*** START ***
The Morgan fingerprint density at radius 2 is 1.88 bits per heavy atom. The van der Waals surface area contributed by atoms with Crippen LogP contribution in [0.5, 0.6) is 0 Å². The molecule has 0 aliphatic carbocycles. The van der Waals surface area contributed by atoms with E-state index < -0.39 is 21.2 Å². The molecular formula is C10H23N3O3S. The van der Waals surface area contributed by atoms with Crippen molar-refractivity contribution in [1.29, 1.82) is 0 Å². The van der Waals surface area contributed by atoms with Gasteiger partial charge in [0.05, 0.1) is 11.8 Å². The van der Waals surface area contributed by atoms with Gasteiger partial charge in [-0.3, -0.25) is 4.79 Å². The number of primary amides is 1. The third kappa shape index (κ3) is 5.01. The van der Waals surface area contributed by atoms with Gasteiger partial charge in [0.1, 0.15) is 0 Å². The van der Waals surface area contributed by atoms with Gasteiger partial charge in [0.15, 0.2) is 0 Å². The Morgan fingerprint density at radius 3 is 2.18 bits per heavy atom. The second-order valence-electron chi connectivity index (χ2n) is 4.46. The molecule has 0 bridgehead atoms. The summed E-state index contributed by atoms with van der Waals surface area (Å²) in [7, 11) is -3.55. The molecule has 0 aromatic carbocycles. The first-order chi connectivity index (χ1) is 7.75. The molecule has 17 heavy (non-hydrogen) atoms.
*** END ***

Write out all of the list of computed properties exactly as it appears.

The Morgan fingerprint density at radius 2 is 1.88 bits per heavy atom. The van der Waals surface area contributed by atoms with Crippen LogP contribution in [0.5, 0.6) is 0 Å². The molecule has 0 aliphatic carbocycles. The van der Waals surface area contributed by atoms with E-state index < -0.39 is 21.2 Å². The molecular formula is C10H23N3O3S. The van der Waals surface area contributed by atoms with Crippen molar-refractivity contribution in [1.29, 1.82) is 0 Å². The van der Waals surface area contributed by atoms with Gasteiger partial charge in [0.05, 0.1) is 11.8 Å². The van der Waals surface area contributed by atoms with Gasteiger partial charge in [-0.3, -0.25) is 4.79 Å². The number of primary amides is 1. The third kappa shape index (κ3) is 5.01. The van der Waals surface area contributed by atoms with Gasteiger partial charge in [0.1, 0.15) is 0 Å². The van der Waals surface area contributed by atoms with Gasteiger partial charge in [0.15, 0.2) is 0 Å². The Morgan fingerprint density at radius 3 is 2.18 bits per heavy atom. The second-order valence-electron chi connectivity index (χ2n) is 4.46. The molecule has 0 bridgehead atoms. The summed E-state index contributed by atoms with van der Waals surface area (Å²) in [7, 11) is -3.55. The molecule has 0 aromatic carbocycles. The first-order chi connectivity index (χ1) is 7.75. The molecule has 17 heavy (non-hydrogen) atoms.